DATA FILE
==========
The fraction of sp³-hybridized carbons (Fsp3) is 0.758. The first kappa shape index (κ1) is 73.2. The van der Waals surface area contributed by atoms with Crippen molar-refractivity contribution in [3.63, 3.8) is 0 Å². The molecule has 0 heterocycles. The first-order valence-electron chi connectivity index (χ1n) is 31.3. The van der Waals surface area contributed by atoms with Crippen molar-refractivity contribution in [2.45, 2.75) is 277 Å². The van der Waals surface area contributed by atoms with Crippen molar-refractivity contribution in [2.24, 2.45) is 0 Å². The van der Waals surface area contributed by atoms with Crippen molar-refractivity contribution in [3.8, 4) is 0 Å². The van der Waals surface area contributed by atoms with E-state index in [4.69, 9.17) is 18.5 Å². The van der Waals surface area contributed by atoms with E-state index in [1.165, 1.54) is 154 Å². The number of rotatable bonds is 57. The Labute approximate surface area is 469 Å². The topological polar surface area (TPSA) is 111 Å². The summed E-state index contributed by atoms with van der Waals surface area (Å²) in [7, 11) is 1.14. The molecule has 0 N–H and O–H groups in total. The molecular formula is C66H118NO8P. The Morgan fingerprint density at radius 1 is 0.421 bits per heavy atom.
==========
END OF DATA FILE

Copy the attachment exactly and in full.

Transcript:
The fraction of sp³-hybridized carbons (Fsp3) is 0.758. The first kappa shape index (κ1) is 73.2. The van der Waals surface area contributed by atoms with Crippen molar-refractivity contribution in [3.63, 3.8) is 0 Å². The molecule has 0 heterocycles. The first-order valence-electron chi connectivity index (χ1n) is 31.3. The van der Waals surface area contributed by atoms with Crippen molar-refractivity contribution in [2.45, 2.75) is 277 Å². The van der Waals surface area contributed by atoms with Crippen molar-refractivity contribution in [2.24, 2.45) is 0 Å². The van der Waals surface area contributed by atoms with Crippen molar-refractivity contribution in [3.8, 4) is 0 Å². The van der Waals surface area contributed by atoms with E-state index in [4.69, 9.17) is 18.5 Å². The van der Waals surface area contributed by atoms with E-state index in [1.165, 1.54) is 154 Å². The number of rotatable bonds is 57. The Labute approximate surface area is 469 Å². The topological polar surface area (TPSA) is 111 Å². The summed E-state index contributed by atoms with van der Waals surface area (Å²) in [7, 11) is 1.14. The molecule has 0 N–H and O–H groups in total. The molecular formula is C66H118NO8P. The Morgan fingerprint density at radius 1 is 0.421 bits per heavy atom.